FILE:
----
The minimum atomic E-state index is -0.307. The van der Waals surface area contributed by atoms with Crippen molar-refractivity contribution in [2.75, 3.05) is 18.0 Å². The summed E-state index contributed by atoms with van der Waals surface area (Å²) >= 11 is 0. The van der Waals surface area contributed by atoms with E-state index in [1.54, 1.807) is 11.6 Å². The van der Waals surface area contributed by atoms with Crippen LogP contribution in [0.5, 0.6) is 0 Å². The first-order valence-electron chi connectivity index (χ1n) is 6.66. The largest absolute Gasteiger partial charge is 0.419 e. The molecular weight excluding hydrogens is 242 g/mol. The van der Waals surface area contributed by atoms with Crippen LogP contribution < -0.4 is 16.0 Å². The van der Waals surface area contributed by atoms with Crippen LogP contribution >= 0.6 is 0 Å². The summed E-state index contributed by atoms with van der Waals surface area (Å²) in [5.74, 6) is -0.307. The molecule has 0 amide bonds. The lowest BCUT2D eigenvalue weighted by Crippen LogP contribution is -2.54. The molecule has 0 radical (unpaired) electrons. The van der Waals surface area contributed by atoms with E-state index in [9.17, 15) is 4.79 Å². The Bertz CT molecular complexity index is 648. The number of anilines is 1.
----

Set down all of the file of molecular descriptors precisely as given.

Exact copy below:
The minimum atomic E-state index is -0.307. The van der Waals surface area contributed by atoms with Crippen molar-refractivity contribution in [2.75, 3.05) is 18.0 Å². The summed E-state index contributed by atoms with van der Waals surface area (Å²) >= 11 is 0. The van der Waals surface area contributed by atoms with E-state index in [1.54, 1.807) is 11.6 Å². The van der Waals surface area contributed by atoms with Crippen LogP contribution in [0.5, 0.6) is 0 Å². The first-order valence-electron chi connectivity index (χ1n) is 6.66. The largest absolute Gasteiger partial charge is 0.419 e. The molecular weight excluding hydrogens is 242 g/mol. The van der Waals surface area contributed by atoms with Crippen LogP contribution < -0.4 is 16.0 Å². The van der Waals surface area contributed by atoms with Crippen LogP contribution >= 0.6 is 0 Å². The summed E-state index contributed by atoms with van der Waals surface area (Å²) in [5.74, 6) is -0.307. The molecule has 0 amide bonds. The lowest BCUT2D eigenvalue weighted by Crippen LogP contribution is -2.54. The molecule has 0 radical (unpaired) electrons. The van der Waals surface area contributed by atoms with E-state index in [9.17, 15) is 4.79 Å². The Bertz CT molecular complexity index is 648. The number of anilines is 1.